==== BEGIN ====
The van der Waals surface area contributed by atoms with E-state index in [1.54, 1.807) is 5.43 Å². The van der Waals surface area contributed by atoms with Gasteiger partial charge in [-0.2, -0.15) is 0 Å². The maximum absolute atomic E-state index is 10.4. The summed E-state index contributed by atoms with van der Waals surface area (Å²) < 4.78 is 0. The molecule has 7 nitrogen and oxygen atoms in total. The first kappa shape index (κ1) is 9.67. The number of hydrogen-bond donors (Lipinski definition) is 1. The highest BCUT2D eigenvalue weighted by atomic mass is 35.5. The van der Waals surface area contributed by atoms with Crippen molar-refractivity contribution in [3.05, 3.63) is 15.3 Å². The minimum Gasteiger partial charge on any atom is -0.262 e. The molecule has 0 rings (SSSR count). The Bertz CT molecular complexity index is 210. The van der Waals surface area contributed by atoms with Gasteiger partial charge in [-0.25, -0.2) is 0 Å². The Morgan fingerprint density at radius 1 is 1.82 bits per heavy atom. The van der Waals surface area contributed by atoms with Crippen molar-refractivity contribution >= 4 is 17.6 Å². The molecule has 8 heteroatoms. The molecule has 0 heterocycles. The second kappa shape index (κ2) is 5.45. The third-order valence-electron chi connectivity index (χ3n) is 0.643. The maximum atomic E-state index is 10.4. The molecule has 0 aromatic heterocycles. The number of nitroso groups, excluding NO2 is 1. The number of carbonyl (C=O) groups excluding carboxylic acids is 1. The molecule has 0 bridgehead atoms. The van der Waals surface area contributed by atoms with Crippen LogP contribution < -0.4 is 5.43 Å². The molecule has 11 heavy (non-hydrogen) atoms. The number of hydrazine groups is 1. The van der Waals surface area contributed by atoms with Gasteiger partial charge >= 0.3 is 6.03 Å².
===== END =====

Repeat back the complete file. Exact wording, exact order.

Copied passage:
The van der Waals surface area contributed by atoms with E-state index in [1.54, 1.807) is 5.43 Å². The van der Waals surface area contributed by atoms with Gasteiger partial charge in [-0.2, -0.15) is 0 Å². The maximum absolute atomic E-state index is 10.4. The summed E-state index contributed by atoms with van der Waals surface area (Å²) < 4.78 is 0. The molecule has 7 nitrogen and oxygen atoms in total. The first kappa shape index (κ1) is 9.67. The number of hydrogen-bond donors (Lipinski definition) is 1. The highest BCUT2D eigenvalue weighted by atomic mass is 35.5. The van der Waals surface area contributed by atoms with Crippen molar-refractivity contribution in [3.05, 3.63) is 15.3 Å². The minimum Gasteiger partial charge on any atom is -0.262 e. The molecule has 0 rings (SSSR count). The Bertz CT molecular complexity index is 210. The van der Waals surface area contributed by atoms with Gasteiger partial charge in [-0.25, -0.2) is 0 Å². The Morgan fingerprint density at radius 1 is 1.82 bits per heavy atom. The van der Waals surface area contributed by atoms with Crippen molar-refractivity contribution >= 4 is 17.6 Å². The molecule has 8 heteroatoms. The molecule has 0 heterocycles. The second kappa shape index (κ2) is 5.45. The third-order valence-electron chi connectivity index (χ3n) is 0.643. The maximum atomic E-state index is 10.4. The molecule has 0 aromatic heterocycles. The number of nitroso groups, excluding NO2 is 1. The number of carbonyl (C=O) groups excluding carboxylic acids is 1. The molecule has 0 bridgehead atoms. The van der Waals surface area contributed by atoms with Crippen LogP contribution < -0.4 is 5.43 Å². The molecule has 11 heavy (non-hydrogen) atoms. The number of hydrazine groups is 1. The van der Waals surface area contributed by atoms with Gasteiger partial charge >= 0.3 is 6.03 Å².